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In the Lab:
Caghan Kizil, MSc, PhD

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» Kapil V. Ramachandran, PhD

» Radhika Jagannathan, MD, PhD

» Taub Institute Grants: New in 2020

» Spotlight on STAR U: An Interview with Program Directors Drs. Adam Brickman and Stephanie Cosentino, and Program Coordinator Kiana Chan

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» 10th ANNUAL TAUB INSTITUTE RESEARCH RETREAT, November 2019

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» Center of Excellence for Alzheimer's Disease (CEAD) at Columbia University Irving Medical Center

» 9th ANNUAL TAUB INSTITUTE RESEARCH RETREAT, November 2018

» Estela Area Gomez, PhD

» Columbia University Alzheimer's Disease Research Center (ADRC) 2018-19 Pilot Grant Awardees

» Luke E. Berchowitz, PhD

» Catherine Marquer, PhD

» Inbal Israely, PhD

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» Yian Gu, MD, MS, PhD

» 8th ANNUAL TAUB INSTITUTE RESEARCH RETREAT, November 2017

» Frank Provenzano, PhD

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» Andrew A. Sproul, PhD

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» Joseph H. Lee, DrPH

» Dr. Yaakov Stern: the Concept of Cognitive Reserve

» The Alzheimer's Disease Research Center at Columbia University Celebrates 25 Years

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» Lawrence S. Honig, MD, PhD, FAAN

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» Andrew Teich, MD, PhD

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» Asa Abeliovich, MD, PhD

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» Karen Duff Laboratory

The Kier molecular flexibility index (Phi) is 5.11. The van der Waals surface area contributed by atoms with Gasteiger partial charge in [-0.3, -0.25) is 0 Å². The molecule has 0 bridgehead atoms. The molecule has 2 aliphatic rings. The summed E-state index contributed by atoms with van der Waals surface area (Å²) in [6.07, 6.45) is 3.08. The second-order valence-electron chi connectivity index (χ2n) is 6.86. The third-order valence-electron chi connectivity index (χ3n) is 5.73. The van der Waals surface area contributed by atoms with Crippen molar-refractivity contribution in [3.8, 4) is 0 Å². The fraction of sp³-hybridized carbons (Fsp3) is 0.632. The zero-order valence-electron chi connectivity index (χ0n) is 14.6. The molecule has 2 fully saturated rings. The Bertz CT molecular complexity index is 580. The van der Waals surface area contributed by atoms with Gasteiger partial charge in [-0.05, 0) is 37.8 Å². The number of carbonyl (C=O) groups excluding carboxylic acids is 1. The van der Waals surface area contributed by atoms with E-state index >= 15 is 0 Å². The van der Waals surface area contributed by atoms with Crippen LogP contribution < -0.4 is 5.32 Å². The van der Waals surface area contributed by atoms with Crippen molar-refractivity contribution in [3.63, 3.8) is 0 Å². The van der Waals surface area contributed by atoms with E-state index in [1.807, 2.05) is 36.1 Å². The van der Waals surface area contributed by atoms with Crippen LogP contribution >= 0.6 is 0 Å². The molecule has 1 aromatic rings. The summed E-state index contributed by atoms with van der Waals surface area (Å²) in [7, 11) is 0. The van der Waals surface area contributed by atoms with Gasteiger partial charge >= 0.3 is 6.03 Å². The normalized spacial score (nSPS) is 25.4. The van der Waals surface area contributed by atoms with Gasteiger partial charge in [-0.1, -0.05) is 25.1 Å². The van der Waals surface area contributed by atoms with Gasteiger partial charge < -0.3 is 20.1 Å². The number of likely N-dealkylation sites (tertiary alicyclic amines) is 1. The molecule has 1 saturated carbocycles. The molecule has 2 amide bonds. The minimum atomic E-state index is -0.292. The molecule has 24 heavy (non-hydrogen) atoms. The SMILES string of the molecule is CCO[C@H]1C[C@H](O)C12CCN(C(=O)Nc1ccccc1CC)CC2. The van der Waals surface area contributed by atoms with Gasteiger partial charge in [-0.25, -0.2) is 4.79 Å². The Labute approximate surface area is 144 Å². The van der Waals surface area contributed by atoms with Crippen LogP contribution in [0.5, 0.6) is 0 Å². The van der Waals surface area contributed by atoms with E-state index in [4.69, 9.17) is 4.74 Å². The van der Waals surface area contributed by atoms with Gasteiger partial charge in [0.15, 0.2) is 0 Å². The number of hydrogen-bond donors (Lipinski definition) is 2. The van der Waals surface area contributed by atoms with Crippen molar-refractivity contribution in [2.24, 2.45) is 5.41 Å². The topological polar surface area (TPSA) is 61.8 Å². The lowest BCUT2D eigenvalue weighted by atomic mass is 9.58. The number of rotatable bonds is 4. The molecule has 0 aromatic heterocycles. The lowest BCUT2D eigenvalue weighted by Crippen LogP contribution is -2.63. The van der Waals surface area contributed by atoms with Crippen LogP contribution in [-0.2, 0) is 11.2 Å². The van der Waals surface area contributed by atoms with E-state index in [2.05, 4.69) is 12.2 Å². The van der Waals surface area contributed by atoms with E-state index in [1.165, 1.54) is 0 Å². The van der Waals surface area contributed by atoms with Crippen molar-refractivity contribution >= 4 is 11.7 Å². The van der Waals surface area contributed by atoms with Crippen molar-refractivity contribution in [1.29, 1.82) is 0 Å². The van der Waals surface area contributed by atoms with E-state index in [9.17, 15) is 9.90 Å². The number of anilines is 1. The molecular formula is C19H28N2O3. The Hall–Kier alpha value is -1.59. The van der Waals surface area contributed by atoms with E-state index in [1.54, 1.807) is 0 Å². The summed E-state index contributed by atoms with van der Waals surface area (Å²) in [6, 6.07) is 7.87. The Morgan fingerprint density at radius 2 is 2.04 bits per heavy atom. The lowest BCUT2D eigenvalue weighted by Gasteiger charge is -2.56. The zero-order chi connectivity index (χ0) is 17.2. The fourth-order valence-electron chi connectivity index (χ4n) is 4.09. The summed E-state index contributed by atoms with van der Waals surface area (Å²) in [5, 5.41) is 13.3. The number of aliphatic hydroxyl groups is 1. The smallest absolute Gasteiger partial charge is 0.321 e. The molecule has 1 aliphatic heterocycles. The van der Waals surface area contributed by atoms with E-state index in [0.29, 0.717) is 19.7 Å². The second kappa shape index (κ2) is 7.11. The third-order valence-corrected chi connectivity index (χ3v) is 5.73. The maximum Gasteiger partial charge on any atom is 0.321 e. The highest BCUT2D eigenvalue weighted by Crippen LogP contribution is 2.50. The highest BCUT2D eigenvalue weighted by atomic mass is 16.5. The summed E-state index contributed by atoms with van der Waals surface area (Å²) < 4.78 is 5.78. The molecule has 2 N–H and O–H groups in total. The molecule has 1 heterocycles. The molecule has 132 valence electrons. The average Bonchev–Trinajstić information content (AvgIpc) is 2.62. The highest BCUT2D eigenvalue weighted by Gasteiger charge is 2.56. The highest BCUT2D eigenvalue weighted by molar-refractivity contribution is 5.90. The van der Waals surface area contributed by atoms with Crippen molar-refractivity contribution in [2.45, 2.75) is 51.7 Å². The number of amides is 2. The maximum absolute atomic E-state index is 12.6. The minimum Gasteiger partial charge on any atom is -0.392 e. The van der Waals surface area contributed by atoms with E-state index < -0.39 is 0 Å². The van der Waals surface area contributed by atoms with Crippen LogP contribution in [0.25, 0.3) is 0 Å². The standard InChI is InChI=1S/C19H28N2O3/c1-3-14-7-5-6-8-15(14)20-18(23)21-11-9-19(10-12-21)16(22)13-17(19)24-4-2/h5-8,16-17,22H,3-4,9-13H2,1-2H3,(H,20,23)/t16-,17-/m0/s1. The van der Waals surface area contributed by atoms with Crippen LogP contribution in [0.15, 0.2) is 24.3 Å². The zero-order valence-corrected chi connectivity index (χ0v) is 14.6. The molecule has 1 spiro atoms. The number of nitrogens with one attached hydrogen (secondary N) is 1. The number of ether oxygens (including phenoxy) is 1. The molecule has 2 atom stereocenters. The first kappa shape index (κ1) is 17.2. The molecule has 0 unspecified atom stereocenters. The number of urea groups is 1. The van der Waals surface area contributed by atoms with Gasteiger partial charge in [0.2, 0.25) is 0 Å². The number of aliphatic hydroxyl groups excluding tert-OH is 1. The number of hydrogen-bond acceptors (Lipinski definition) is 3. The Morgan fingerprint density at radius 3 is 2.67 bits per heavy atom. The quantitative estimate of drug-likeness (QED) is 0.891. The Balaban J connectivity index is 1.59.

Caghan Kizil, PhD

Caghan Kizil, MSc, PhD

Tissue regeneration is a fascinating phenomenon but it manifests differently in animals. We humans are rather poor regenerators but other vertebrates, such as zebrafish, are stunningly regenerative in various tissues, including the central nervous system. The regenerative capacity of zebrafish brain is largely dependent on the activity of tissue-resident stem cells, which are developmentally and physiologically reminiscent of the stem cells in human brain. However, formation of new neurons—regenerative neurogenesis—is hampered in human disease states while zebrafish can circumvent this.

In our laboratory, we have generated experimental models in zebrafish to mimic certain pathological aspects of Alzheimer’s disease and showed that zebrafish can respond by producing more neurons upon pathology. We demonstrated that this ability relies on a complex set of regulatory cellular mechanisms to sustain the regenerative activity of neural stem/progenitor cells in the zebrafish brain. Activity of the immune system, heterogeneity, and plasticity of the neural stem cell populations, neuron-glia crosstalk, aging, and metabolic state of neurons are among the important determinants of neural regeneration response.

adult zebrafish brain

Figure 1. Left: Cross section of adult zebrafish brain. Red: neurons, Green: immune cells, blue: nuclei. Right: single cell sequencing strategy in adult zebrafish brain Alzheimer’s disease model. By using transcriptomics and in silico interaction mapping, we identified new functional subtypes of neural stem cells and progenitors.